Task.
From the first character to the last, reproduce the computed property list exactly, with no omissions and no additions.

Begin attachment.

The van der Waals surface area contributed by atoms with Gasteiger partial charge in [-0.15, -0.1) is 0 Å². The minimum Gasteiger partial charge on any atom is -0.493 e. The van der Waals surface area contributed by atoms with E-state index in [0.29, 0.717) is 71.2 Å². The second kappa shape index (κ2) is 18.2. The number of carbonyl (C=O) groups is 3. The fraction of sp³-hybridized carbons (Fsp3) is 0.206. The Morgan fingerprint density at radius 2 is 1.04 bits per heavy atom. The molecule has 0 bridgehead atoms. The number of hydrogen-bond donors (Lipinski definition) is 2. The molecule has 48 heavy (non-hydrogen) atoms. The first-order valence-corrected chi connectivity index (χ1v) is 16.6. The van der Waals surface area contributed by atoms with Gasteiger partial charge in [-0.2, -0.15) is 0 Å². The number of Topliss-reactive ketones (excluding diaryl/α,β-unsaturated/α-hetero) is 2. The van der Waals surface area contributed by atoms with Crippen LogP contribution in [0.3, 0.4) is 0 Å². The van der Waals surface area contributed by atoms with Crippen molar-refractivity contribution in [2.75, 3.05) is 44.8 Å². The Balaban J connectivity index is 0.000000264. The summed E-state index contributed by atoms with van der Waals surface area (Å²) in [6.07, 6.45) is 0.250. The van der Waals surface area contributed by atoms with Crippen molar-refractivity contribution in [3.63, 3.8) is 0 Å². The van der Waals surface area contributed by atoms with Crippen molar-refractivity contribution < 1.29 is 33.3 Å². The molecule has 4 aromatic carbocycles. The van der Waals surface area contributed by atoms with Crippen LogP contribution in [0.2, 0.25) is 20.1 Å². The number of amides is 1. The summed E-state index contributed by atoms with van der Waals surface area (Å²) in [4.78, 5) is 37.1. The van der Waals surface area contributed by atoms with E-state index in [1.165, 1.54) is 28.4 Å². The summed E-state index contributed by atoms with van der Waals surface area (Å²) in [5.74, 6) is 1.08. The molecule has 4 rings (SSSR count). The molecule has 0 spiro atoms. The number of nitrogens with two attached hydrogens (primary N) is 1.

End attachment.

The van der Waals surface area contributed by atoms with Gasteiger partial charge in [-0.15, -0.1) is 0 Å². The minimum Gasteiger partial charge on any atom is -0.493 e. The van der Waals surface area contributed by atoms with E-state index in [0.29, 0.717) is 71.2 Å². The second kappa shape index (κ2) is 18.2. The number of carbonyl (C=O) groups is 3. The fraction of sp³-hybridized carbons (Fsp3) is 0.206. The Morgan fingerprint density at radius 2 is 1.04 bits per heavy atom. The molecule has 0 bridgehead atoms. The number of hydrogen-bond donors (Lipinski definition) is 2. The molecule has 48 heavy (non-hydrogen) atoms. The first-order valence-corrected chi connectivity index (χ1v) is 16.6. The van der Waals surface area contributed by atoms with Gasteiger partial charge in [-0.2, -0.15) is 0 Å². The number of Topliss-reactive ketones (excluding diaryl/α,β-unsaturated/α-hetero) is 2. The van der Waals surface area contributed by atoms with Crippen LogP contribution in [0.3, 0.4) is 0 Å². The van der Waals surface area contributed by atoms with Crippen molar-refractivity contribution in [2.75, 3.05) is 44.8 Å². The Balaban J connectivity index is 0.000000264. The summed E-state index contributed by atoms with van der Waals surface area (Å²) in [6.07, 6.45) is 0.250. The van der Waals surface area contributed by atoms with Crippen molar-refractivity contribution in [3.63, 3.8) is 0 Å². The van der Waals surface area contributed by atoms with Crippen molar-refractivity contribution < 1.29 is 33.3 Å². The molecule has 4 aromatic carbocycles. The van der Waals surface area contributed by atoms with Crippen LogP contribution in [0.2, 0.25) is 20.1 Å². The number of amides is 1. The summed E-state index contributed by atoms with van der Waals surface area (Å²) in [4.78, 5) is 37.1. The van der Waals surface area contributed by atoms with E-state index in [1.165, 1.54) is 28.4 Å². The summed E-state index contributed by atoms with van der Waals surface area (Å²) in [5.74, 6) is 1.08. The molecule has 4 rings (SSSR count). The molecule has 0 spiro atoms. The number of nitrogens with two attached hydrogens (primary N) is 1.